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                            TERRESTRIAL MINERAL ANALOGUES
                        A.D Aubrey1, Frank Grunthaner2 and Jeffrey L. Bada1
                           Scripps Institution of Oceanography, La Jolla, CA,
                            NASA Jet Propulsion Laboratory, Pasadena, CA.

    Introduction: One of the goals of the 2009 Mars         Figure 1. Chromatograms of amino acid abundances
Science Lander (MSL) mission is to detect organic           in Anza-Borrego Gypsum (top trace) and a Utah hema-
biomolecules via a highly sensitive state of the art GC-    tite concretion (middle) stacked against a standard.
MS, similar to that included on the Viking mission.         The blank levels were identical to the hematite concre-
The selection of a landing site in an appropriate min-      tion trace. The labels are as follows: 1=D/L-aspartic
eralogical setting is equally as important as initial in-   acid, 2=D/L-serine, 3=D+L-glutamic acid, 4=glycine,
strument selection. We observe marked differences in        5=D/L-alanine.
the concentrations of organics in hematite and sulfate
mineral samples which may indicate the relative levels
of organics in similar geological settings on Mars.
    Analogue Studies: Concentrations of organics in
mineral samples depend on a number of factors. Cer-
tain minerals trap organic molecules while others do
not. The preservation of these included organics de-
pends on diagenesis, a function of time, temperature,
and matrix. Terrestrial analogue studies can approxi-
mate the inclusion and preservation of organics in
minerals. The examination of terrestrial samples with
mineralogies similar to Mars offers a powerful method
of inferring the concentrations and locations of organ-
ics which may be detected on Mars.
    The investigation of Mars analogue minerals re-             Conclusion: Results from Mars analogue sulfate
veals distinct differences in the organic contents of       and hematite analyses clearly show that the sulfate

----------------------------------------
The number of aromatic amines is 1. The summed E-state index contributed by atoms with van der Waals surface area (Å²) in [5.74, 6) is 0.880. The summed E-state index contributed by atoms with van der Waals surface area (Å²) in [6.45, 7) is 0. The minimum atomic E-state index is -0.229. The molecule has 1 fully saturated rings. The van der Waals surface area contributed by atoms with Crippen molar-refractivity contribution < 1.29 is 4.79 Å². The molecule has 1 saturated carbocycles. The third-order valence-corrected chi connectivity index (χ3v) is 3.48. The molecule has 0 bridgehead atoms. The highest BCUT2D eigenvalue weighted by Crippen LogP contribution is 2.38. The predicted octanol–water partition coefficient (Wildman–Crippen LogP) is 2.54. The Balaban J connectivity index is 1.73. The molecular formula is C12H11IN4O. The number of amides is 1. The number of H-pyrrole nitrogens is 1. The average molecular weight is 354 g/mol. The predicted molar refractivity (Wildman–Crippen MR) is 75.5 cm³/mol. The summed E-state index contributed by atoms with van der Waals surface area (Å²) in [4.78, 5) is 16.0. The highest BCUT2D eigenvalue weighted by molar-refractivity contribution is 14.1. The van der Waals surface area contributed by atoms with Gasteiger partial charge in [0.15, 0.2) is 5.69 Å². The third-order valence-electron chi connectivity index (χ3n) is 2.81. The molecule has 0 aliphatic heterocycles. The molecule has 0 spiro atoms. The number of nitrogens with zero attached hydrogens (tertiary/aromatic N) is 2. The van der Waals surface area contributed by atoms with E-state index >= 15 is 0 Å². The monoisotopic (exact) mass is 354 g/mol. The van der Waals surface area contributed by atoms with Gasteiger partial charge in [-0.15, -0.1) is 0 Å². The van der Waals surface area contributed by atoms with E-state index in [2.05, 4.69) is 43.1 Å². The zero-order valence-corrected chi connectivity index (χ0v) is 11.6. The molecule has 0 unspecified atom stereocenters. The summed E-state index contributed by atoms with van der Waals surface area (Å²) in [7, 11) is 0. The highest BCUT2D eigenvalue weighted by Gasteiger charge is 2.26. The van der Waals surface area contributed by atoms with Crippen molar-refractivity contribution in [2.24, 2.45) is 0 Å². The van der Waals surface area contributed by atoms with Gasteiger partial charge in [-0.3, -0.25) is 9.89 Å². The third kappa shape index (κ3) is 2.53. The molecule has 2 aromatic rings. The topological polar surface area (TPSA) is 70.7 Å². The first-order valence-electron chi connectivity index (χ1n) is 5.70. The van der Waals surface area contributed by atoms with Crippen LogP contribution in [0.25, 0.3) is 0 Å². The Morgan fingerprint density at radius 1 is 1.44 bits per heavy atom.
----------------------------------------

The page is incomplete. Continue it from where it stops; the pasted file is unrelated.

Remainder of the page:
certain classes, namely in calcium sulfate minerals         minerals investigated include organics at the mid ppb
versus hematites. We have thoroughly analyzed five          levels while the hematite samples include them at sub-
calcium sulfates [1], jarosite, and nine hematite sam-      ppb levels. In order to give the highly-sensitive or-
ples in order to determine their concentrations of or-      ganic detector on the 2009 MSL mission the best
ganic molecules. Our analyses include x-ray diffrac-        probability of finding organics on the surface of Mars
tion, amino acid, nucleobase, total organic carbon, and     from extinct or extant life, we must use data from ter-
total organic nitrogen measurements. These protocols        restrial analogs. Sulfate-rich areas, especially 1-2 me-
are sufficient to determine and characterize each field     ters below the surface shielded from ionizing radiation
sample.                                                     [4], have a greater probability for the detection of in-
    Calcium sulfate minerals show abundant amino ac-        tact biomolecules than hematite areas. Studies on
ids, even in the oldest gypsum samples analyzed. The        Mars mineral analogues are currently being performed
hematite samples, including four concretions analyzed       on iron and magnesium sulfate minerals along with
from Utah [2] and two from Sunset Cliffs, CA, show          continued investigation of calcium sulfate minerals
very low organic matter and traces of amino acids           and hematites.
around blank levels (table 1, figure 1).                        References:
                                                                [1] Aubrey A. D., Cleaves H. J., Chalmers J. H. et
Table 1. Amino acid concentrations in field samples.        al. (2006) Geology, in press. [2] Benner S. A., Devine
Location           Mineralogy         Amino Acids           K. G., Matveeva L. N. and Powell D. H. (2000) PNAS,
Panoche, CA         Gypsum              ~246 ppb            97, 2425-2430. [3] Chan M. A., Beitler B., Parry W. T.
Borrego, CA         Gypsum              ~302 ppb            et al. (2004) Nature, 429, 731-734. [4] Kminek G. and
Utah Cliffs       Concretions             Trace             Bada J. L. (2006) EPSL, in press.
Sunset Cliffs     Concretions             Trace

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